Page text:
Questions about the resurrection body are often the same questions people have about heaven.  For example, how old will we be there, will we look like we do now, will we recognize each other, will we eat in heaven, will we sleep?  All fascinating to ponder but, frankly, not answered or not elaborated on in the Bible.  This is not a fault of Scripture.  We just couldn’t understand those details in our present, finite state.  Let’s read 2 Cor. 12:1-6 to see what I mean.  Nevertheless, people will ask.  Paul knew this so takes the issue up in our present text.  Let’s read it now.

As is often the case, God answers our question but not in the way that we’re expecting.  But understand that those questioning the apostle here are not doing so out of a real interest but out of disagreement with the resurrection.  Paul calls them “foolish” as if God can’t figure out the nature of physical body after resurrection.  God so created the body once without sin and death– Adam and Eve.  So the answer about what kind of body believers will have after the resurrection is not given just to satisfy their nay saying.  Instead, Paul uses examples from creation to support the claim of the bodily resurrection.   He starts with a favorite illustration used by Jesus: seeds.

The first “explanation” given to us about “what kind of body” we will have in the afterlife is that it will be from the original but so much more.  Paul speaks of death as the moment of transformation, that is, in the physical sense (baptism is our spiritual rebirth).  A seed planted must die, cease to exist as a seed, to grow into a plant.  Just as a caterpillar must die, cease to exist as a worm, to be transformed into a butterfly (mine, not Paul’s).  The second point is that not all living things share the same destiny, meaning resurrection to eternal life.  Plants, animals, fish, birds, people- we’re not all made the same by God.  Man is uniquely created in God’s image.  This is not to say there won’t be plants, animals, fish and birds in heaven.  Just not those that started here.  Humans, however, carry over.  Even non-living things like the sun, moon and stars have a different nature and so different future than us (v. 41 has led some to think angels are connected to stars).  Scripture points to a new heavens and earth in the afterlife probably recognizable to this one… but so much more (more on heaven in our next study).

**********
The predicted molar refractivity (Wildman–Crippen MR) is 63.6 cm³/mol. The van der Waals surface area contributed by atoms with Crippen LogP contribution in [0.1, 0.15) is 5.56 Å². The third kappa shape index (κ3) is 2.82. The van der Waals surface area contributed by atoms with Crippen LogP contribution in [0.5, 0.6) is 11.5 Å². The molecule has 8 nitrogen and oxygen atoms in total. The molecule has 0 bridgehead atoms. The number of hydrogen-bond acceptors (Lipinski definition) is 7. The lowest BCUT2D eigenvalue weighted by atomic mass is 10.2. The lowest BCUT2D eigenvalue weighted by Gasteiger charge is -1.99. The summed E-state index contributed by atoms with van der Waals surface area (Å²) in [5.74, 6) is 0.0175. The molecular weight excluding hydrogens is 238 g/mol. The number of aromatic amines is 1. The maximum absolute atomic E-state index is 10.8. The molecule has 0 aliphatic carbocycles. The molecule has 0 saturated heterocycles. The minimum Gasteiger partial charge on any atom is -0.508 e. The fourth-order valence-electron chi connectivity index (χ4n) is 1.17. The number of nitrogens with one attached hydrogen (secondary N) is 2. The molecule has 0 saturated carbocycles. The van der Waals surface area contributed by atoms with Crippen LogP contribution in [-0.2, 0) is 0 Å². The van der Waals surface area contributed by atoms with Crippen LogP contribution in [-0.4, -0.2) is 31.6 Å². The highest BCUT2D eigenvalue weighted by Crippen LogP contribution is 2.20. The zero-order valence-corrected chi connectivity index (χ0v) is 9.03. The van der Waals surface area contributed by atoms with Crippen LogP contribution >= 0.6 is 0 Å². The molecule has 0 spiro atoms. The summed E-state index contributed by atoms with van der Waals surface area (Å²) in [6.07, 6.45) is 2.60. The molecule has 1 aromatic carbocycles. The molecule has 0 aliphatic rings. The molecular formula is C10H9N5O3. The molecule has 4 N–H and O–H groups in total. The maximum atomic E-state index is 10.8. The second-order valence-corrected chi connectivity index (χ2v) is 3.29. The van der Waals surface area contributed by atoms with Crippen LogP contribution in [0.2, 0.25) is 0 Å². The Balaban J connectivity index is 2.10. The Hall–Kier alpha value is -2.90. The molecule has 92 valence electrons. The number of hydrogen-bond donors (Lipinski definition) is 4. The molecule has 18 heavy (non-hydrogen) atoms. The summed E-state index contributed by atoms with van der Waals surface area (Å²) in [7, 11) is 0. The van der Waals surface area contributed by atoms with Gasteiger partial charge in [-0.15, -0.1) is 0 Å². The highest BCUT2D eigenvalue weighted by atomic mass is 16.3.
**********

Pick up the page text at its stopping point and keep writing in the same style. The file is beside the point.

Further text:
What is given in vv. 42-49 is best in answer to the question.  The resurrected body, sometimes also referred to as “the glorified flesh”, will be different than this body we have now.  The new body will be imperishable (can’t decay or die), glorified, powerful, spiritual (not immaterial but fully in sync with the spirit), and like Jesus’ resurrected flesh who is the “last Adam”, the “second man”, not of dust as the first but “from heaven”.  We have already looked as Paul’s contrasting Adam and Jesus to illustrate the better, new, eternal, righteous life we have in Christ.  In birth we share Adam’s dust; in baptism we share in Jesus’ heavenly glory.  So baptism is called the new birth and is directly connected to the resurrection in the Bible (Rom. 6:4,5; 1 Peter 3:21).

For Our Further Discussion:

  1. What clues might we take from Jesus’ body post-Easter that may given an indication of our raised body?  What one notable thing will be different from us?
  2. Will cremation hinder the resurrection?